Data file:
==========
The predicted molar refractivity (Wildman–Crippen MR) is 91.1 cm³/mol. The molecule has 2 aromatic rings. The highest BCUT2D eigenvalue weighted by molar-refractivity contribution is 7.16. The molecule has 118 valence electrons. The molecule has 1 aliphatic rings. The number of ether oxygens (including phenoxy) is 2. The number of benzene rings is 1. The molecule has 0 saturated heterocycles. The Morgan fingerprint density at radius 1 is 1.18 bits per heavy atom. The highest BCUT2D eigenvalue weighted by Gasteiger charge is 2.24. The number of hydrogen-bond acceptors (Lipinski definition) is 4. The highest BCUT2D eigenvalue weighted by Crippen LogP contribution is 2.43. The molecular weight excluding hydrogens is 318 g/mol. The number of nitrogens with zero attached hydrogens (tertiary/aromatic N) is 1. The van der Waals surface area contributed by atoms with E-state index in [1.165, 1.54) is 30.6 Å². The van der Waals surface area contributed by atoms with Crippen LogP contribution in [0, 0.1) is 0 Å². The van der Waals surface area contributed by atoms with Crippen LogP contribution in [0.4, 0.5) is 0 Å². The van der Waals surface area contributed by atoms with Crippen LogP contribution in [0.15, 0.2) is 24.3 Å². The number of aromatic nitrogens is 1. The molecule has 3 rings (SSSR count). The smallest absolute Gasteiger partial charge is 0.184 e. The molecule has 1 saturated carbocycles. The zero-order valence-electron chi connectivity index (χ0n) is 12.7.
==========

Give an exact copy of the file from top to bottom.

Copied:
The predicted molar refractivity (Wildman–Crippen MR) is 91.1 cm³/mol. The molecule has 2 aromatic rings. The highest BCUT2D eigenvalue weighted by molar-refractivity contribution is 7.16. The molecule has 118 valence electrons. The molecule has 1 aliphatic rings. The number of ether oxygens (including phenoxy) is 2. The number of benzene rings is 1. The molecule has 0 saturated heterocycles. The Morgan fingerprint density at radius 1 is 1.18 bits per heavy atom. The highest BCUT2D eigenvalue weighted by Gasteiger charge is 2.24. The number of hydrogen-bond acceptors (Lipinski definition) is 4. The highest BCUT2D eigenvalue weighted by Crippen LogP contribution is 2.43. The molecular weight excluding hydrogens is 318 g/mol. The number of nitrogens with zero attached hydrogens (tertiary/aromatic N) is 1. The van der Waals surface area contributed by atoms with E-state index in [1.165, 1.54) is 30.6 Å². The van der Waals surface area contributed by atoms with Crippen LogP contribution in [0, 0.1) is 0 Å². The van der Waals surface area contributed by atoms with Crippen LogP contribution in [0.4, 0.5) is 0 Å². The van der Waals surface area contributed by atoms with Crippen LogP contribution in [0.15, 0.2) is 24.3 Å². The number of aromatic nitrogens is 1. The molecule has 3 rings (SSSR count). The smallest absolute Gasteiger partial charge is 0.184 e. The molecule has 1 saturated carbocycles. The zero-order valence-electron chi connectivity index (χ0n) is 12.7.